In a recent address to Fairfax County employees, Tallamy said the Atala butterfly was thought to be extinct in the 1970s. Then landscapers started placing the insect’s food source, a native plant called the coontie, around houses — not to help the butterfly, but because the plant was attractive in home landscapes. The result – a butterfly thought to be extinct found the suburban plants and today appears to be on the rebound.

Tallamy believes homeowners everywhere can have that kind of influence on their environment. To those who have forgotten or who have never known an environment other than modern suburbia, he says, “There are very few places where nature is functioning as it once did.”

Biodiversity is a key term in this discussion. It simply means how many different plants and animals there are at any place. That’s important, because each plant and animal plays a particular role in the outdoors as does each player on a football team. Take away the tight end and the quarterback can’t function because opportunistic defensive players (think of them as invasive plants) come rushing through and mess things up. If you continue to remove offensive players, the offense eventually collapses.

The same is true of a machine. Take out the rivets, and the machine falls apart.

“Biodiversity losses are a clear signal” that humanity’s support structure is failing, Tallamy says.  “Plants and animals are the rivets that sustain us.”

His suggestion: Don’t think about the environment globally. Ask, “What is happening in your front yard?”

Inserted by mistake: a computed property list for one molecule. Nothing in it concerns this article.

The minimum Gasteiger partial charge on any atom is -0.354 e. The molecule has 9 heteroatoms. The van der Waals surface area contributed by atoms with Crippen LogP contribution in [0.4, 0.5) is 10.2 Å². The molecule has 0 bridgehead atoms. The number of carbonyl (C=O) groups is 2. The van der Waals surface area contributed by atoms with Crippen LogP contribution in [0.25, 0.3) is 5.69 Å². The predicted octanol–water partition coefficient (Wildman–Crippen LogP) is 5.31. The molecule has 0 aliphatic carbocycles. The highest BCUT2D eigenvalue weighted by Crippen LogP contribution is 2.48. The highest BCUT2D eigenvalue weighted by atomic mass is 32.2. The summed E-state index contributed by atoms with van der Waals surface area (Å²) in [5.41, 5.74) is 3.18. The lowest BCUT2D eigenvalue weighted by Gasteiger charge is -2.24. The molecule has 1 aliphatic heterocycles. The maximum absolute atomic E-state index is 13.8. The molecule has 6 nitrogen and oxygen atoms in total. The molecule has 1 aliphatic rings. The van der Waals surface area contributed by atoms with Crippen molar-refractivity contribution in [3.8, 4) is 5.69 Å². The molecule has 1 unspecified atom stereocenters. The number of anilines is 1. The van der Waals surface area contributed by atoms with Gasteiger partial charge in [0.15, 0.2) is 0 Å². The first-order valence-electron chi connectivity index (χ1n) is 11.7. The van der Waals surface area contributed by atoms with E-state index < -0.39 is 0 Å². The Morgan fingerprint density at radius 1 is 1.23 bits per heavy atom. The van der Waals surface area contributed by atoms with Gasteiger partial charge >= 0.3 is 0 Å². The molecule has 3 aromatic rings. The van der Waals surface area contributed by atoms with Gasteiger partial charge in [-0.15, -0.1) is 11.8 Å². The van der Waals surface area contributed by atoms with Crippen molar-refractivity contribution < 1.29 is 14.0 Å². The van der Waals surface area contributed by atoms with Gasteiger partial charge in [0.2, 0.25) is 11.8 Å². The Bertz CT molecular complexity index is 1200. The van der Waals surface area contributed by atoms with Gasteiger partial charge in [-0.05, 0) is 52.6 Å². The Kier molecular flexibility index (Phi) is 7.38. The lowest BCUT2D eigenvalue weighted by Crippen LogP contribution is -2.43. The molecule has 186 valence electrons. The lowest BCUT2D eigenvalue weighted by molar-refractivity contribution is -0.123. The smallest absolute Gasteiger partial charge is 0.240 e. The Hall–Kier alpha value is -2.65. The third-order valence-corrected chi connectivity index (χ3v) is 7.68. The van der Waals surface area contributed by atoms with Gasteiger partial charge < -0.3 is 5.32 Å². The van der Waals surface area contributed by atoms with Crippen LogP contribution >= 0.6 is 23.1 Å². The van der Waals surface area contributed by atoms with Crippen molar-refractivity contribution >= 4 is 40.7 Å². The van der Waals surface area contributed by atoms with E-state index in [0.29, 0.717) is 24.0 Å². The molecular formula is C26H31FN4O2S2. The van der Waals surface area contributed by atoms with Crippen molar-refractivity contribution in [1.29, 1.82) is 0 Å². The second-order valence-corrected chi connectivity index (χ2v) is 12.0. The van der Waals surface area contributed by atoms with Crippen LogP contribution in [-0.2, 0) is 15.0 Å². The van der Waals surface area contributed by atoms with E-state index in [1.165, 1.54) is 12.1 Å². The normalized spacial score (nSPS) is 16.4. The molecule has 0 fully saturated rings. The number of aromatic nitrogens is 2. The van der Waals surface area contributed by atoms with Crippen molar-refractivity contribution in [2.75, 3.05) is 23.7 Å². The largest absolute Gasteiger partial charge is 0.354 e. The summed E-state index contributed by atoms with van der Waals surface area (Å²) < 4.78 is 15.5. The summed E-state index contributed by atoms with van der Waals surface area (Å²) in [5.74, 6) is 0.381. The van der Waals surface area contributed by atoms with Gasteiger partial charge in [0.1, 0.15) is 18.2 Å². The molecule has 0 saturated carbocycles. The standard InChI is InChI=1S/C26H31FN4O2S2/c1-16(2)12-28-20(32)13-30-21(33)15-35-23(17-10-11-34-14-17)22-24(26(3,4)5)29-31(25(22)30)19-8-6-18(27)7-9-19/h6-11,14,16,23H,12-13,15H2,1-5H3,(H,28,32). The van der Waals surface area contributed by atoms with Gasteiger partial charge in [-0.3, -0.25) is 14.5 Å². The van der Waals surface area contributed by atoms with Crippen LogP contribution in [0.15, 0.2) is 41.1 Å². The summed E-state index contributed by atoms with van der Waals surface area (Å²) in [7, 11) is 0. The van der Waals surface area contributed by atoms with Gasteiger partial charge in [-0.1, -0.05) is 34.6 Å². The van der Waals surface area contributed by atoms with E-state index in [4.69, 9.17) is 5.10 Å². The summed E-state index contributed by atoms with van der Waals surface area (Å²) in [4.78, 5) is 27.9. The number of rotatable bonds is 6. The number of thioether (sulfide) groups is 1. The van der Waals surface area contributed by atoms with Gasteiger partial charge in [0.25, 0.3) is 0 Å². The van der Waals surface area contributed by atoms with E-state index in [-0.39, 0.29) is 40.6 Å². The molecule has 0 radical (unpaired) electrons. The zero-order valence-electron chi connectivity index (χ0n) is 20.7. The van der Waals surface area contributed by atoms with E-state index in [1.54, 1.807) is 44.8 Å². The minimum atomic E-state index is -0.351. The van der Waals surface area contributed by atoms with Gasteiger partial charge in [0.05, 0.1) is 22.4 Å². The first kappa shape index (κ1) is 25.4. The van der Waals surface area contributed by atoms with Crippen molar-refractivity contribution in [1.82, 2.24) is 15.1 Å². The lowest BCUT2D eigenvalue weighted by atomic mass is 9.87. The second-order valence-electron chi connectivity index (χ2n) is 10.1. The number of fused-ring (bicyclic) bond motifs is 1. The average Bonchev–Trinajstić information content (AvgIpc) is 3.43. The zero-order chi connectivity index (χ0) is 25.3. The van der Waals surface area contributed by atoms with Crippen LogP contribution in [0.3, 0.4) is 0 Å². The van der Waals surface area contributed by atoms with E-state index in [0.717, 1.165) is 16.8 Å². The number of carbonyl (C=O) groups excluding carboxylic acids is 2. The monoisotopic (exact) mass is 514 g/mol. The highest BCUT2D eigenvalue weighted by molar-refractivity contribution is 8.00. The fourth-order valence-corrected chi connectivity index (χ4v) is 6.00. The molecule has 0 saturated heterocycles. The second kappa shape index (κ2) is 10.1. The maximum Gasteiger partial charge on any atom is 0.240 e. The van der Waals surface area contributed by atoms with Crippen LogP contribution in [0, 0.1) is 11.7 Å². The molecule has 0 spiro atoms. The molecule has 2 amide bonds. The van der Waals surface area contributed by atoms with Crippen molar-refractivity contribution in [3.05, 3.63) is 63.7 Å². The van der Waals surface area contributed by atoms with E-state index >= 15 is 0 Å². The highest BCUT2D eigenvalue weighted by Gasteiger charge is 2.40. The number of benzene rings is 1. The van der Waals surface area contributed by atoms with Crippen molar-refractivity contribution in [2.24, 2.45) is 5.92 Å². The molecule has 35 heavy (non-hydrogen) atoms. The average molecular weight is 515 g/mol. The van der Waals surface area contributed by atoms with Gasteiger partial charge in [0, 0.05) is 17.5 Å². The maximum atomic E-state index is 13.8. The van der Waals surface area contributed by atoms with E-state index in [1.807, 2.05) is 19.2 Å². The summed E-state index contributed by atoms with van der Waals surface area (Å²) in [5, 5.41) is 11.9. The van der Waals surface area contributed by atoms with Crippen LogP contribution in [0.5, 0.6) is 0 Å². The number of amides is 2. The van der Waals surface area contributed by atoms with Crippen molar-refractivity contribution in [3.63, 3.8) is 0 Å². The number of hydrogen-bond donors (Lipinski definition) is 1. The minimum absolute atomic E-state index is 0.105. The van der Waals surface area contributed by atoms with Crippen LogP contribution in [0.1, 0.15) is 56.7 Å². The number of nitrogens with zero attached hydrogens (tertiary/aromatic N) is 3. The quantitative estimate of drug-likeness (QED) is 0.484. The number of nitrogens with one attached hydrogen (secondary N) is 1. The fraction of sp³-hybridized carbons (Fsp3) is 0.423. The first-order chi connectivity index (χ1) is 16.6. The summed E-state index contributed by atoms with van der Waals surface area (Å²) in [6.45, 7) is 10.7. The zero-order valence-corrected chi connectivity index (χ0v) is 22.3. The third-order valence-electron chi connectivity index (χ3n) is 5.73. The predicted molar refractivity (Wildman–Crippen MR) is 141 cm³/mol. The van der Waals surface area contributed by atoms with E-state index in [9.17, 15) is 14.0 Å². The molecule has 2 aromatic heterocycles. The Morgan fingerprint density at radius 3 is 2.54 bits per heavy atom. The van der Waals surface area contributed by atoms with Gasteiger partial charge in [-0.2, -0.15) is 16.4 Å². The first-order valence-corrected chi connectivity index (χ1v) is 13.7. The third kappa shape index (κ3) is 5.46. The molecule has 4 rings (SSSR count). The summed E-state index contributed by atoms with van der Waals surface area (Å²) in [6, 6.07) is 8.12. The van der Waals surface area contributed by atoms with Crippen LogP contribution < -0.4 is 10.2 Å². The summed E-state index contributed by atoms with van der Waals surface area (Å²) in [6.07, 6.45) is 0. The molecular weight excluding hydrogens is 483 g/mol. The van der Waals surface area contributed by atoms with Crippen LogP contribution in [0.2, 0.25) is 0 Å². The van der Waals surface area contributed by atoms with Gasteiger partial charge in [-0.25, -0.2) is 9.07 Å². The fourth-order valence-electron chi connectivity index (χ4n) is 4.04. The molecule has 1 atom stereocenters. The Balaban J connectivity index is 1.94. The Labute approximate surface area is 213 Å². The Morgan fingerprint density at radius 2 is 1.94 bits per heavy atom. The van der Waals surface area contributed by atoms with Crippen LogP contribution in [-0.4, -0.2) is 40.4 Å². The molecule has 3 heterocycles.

Lawns, in his view, establish privacy. They were “not developed to share that space with other living things.” He cited numbers to support that assertion — monarch butterfly populations down 90%, bobolink (and some residents may even ask, “What’s a bobolink?” It’s a bird) populations down 97%, and total bird numbers down 50% over recent decades.

Monarch butterflies are rarely seen in some places now. People in their 50s and 60s will remember seeing them commonly last century.  What’s happened? Their food source has been removed. Tallamy says they’ll come back if homeowners plant milkweed again.

Where have all the Monarchs gone?

Where have all the Monarchs gone?

“We’ve come to see plants as decorations,” adds Tallamy. Turf is one of those plants. Lots with lawns don’t clean water, don’t provide clean air, and don’t support wildlife. Developed spaces are trying to borrow ecosystems services from elsewhere, but there is no “other place” where these ecosystem services are produced. “Our yards support very little biodiversity because they were not designed to do that,” says Tallamy. “We can save nature if we learn to live with nature.”

One solution is to plant native species. That leads to biodiversity. In order for a land area to be productive, there must be large numbers of insects which feed on the plants, and in turn feed the larger animals. Our native insects cannot eat non-native plant species. Yards planted with non-native species support almost no wildlife.

In addition, not all natives are equal. Some groups of plants support many more species of animals than others. For example, native oak trees support over 550 species of butterflies and moths. The larvae of these butterflies and moths, caterpillars, are the primary food used by birds when raising their young. Lose the caterpillars and lose the birds – support the caterpillars and support the birds. By bringing nature back into our landscapes, we reconnect with nature, provide benefits for other organisms and enrich ourselves.